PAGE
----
Here’s where we get to gab about words: reading them and writing them. Come talk with me. Just pop your replies and questions into Comments, and we’re off to the races!
TLChurcher over at http://homeandspirit.wordpress.com asked me what writers influenced me. In her comment (see my post The Workshop), she was kind enough to say that she finds my style beautiful and that she feels it is like the style of past centuries. Her suggestion that I write a post addressing these thoughts kicked off this page, so here goes.
My influences are varied and the list is far too long to post, but I’ve read my “classics”. I read them before I picked up a lot of modern works because that was what was lying around the house when I started reading as a child. Not that anyone else was reading them. They were gorgeous derelicts, revered as good literature but more often than not losing their audience to dogeared Louis L’Amour paperbacks. The language of those bygone days enchanted me, and it stuck. I guess if I’d discovered noir thrillers first, my style might be hard boiled. But I picked up Dickens, Austen, the Brontes, Wilkie Collins, and even Shakespeare. I read myths and fairy tales and ghost stories by the bale. No one paid much attention and I was free to read what I liked.
As an adult, I revisited the folk tale compilations of the Grimms, Anderson, and Perrault, and devoured retellings by modern writers. Angela Carter has been a great influence. I love the ghost stories of M.R. James and Edith Wharton. Poe is a huge influence, of course. Lovecraft. I’m a dedicated Stephen King fan. Alice Hoffman. Joyce Carol Oates. Shirley Jackson. Dean Koontz. So many I can’t even think of all of them just now.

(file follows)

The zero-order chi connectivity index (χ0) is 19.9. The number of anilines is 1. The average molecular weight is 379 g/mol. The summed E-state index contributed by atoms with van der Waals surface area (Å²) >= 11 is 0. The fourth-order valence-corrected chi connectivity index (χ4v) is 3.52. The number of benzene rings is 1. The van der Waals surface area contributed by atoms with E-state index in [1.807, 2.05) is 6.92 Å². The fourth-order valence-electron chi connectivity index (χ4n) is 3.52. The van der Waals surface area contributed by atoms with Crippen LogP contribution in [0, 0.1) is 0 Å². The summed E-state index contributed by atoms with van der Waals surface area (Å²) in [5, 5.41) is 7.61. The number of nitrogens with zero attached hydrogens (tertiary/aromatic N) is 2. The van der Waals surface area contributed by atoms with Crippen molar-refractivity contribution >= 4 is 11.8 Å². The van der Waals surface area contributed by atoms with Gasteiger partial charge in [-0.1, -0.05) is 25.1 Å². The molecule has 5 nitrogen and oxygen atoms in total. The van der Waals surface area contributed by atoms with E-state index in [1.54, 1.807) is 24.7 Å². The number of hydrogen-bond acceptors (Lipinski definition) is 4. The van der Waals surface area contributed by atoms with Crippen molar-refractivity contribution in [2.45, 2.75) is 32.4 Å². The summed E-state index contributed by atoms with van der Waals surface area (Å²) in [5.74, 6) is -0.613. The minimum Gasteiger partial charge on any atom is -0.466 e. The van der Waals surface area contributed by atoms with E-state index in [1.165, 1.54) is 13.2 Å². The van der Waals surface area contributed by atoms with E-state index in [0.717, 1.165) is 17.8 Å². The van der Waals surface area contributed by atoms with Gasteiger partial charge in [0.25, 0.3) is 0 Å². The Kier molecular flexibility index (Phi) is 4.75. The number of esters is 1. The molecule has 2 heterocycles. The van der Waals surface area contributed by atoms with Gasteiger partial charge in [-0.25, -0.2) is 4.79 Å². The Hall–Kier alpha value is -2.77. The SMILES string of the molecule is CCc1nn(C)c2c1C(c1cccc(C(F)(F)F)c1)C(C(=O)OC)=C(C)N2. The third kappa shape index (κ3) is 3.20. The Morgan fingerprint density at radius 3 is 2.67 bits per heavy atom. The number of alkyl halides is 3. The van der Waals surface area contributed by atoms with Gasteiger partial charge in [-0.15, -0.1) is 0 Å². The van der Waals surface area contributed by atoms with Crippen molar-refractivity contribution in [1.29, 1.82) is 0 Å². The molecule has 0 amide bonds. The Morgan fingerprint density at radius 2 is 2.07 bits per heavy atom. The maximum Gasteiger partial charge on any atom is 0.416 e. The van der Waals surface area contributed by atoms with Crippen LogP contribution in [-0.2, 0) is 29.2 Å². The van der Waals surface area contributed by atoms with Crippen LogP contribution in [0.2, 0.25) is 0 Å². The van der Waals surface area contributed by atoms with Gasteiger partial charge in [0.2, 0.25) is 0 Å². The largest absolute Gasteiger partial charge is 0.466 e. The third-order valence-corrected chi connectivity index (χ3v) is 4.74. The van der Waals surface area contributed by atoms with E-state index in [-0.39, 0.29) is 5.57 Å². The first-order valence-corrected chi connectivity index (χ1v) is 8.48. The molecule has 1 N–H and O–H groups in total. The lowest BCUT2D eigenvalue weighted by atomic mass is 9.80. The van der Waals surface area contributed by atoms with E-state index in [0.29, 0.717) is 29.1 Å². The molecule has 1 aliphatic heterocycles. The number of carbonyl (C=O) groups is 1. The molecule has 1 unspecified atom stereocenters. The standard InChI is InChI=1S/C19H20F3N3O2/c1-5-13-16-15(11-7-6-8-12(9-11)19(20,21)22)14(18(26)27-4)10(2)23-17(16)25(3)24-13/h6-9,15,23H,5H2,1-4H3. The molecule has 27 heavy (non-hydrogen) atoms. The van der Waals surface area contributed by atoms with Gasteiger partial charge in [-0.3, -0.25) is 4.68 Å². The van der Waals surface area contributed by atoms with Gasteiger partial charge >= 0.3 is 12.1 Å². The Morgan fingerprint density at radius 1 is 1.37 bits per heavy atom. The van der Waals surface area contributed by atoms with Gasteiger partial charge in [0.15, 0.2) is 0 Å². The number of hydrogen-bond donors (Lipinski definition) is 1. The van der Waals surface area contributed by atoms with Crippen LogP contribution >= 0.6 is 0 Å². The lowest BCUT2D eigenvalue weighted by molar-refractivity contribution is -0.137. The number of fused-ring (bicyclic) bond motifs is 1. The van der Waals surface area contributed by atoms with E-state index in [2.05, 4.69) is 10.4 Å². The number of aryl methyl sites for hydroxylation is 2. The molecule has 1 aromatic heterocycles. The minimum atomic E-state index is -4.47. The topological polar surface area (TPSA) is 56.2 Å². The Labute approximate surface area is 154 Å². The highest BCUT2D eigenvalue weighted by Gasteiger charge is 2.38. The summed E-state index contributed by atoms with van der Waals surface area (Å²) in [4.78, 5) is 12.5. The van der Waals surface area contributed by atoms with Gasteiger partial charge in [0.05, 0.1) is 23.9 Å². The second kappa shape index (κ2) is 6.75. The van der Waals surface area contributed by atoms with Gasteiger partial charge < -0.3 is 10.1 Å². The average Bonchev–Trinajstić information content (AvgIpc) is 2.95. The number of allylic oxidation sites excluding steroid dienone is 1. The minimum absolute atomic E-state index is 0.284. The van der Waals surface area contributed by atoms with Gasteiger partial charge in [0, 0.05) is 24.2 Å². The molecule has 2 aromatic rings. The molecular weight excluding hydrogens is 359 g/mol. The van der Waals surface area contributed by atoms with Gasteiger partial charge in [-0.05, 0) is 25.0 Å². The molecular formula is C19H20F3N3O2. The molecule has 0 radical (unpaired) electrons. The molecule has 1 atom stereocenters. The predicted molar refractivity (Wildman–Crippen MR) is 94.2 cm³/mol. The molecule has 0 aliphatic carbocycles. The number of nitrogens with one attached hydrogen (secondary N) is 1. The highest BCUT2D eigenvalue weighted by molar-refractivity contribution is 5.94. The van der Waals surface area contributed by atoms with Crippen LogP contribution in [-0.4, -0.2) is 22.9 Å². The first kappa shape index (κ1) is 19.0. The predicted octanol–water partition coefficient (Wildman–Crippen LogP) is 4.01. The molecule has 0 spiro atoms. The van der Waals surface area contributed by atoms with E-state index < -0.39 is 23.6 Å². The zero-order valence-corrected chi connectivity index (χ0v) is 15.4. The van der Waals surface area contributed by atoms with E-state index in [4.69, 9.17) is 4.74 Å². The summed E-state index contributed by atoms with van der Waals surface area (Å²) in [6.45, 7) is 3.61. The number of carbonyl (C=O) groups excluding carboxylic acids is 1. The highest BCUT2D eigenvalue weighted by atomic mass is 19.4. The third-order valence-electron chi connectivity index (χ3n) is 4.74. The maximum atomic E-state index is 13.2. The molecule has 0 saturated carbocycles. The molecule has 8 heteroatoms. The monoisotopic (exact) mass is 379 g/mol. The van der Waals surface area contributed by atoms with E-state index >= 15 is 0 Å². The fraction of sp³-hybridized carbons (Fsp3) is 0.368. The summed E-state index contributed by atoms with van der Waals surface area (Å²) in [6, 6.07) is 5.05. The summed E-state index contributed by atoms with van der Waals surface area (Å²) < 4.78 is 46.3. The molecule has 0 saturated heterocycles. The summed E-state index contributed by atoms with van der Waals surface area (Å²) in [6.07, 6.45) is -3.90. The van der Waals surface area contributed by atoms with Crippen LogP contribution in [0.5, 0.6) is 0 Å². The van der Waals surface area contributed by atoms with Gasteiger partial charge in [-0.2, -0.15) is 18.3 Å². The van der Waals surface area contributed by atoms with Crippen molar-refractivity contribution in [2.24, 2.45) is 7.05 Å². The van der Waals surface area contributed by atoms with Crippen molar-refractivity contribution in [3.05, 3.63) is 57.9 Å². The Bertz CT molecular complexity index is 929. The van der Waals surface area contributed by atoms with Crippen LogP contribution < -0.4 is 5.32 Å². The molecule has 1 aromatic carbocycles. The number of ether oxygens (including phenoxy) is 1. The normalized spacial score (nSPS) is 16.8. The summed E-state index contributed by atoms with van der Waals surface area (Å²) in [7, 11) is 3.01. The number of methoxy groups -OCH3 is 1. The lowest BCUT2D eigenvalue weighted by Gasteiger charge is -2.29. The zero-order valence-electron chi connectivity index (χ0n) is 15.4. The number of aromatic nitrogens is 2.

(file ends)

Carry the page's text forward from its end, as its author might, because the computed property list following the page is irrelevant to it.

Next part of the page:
I always go for the story, and it has to be great, but language is important, too. Very nearly as important to me as story. I don’t particularly like literary “stories” where nothing really happens and the language is high brow and academically slick. I’m not sophisticated enough for that. I’m a grubber in the story trenches, a miner for thrills. I like to have my emotions played like a violin, but I need my guts to be engaged, too. And through all of this, the language has to be dazzling. Beautiful. Powerful. Gritty and fearless. I want masters who know what language can do, and who bend and weave it in ways that make me catch my breath in awe. I want the spell of being there, in the story, not merely outside the covers looking in.
Anyway, those are the things I look for as a reader, the things that inspire me. As a writer, I hope to be able to work even a bit of that kind of magic, and when a reader likes it – well, that’s just about the best feeling in the world. It’s always all for the readers.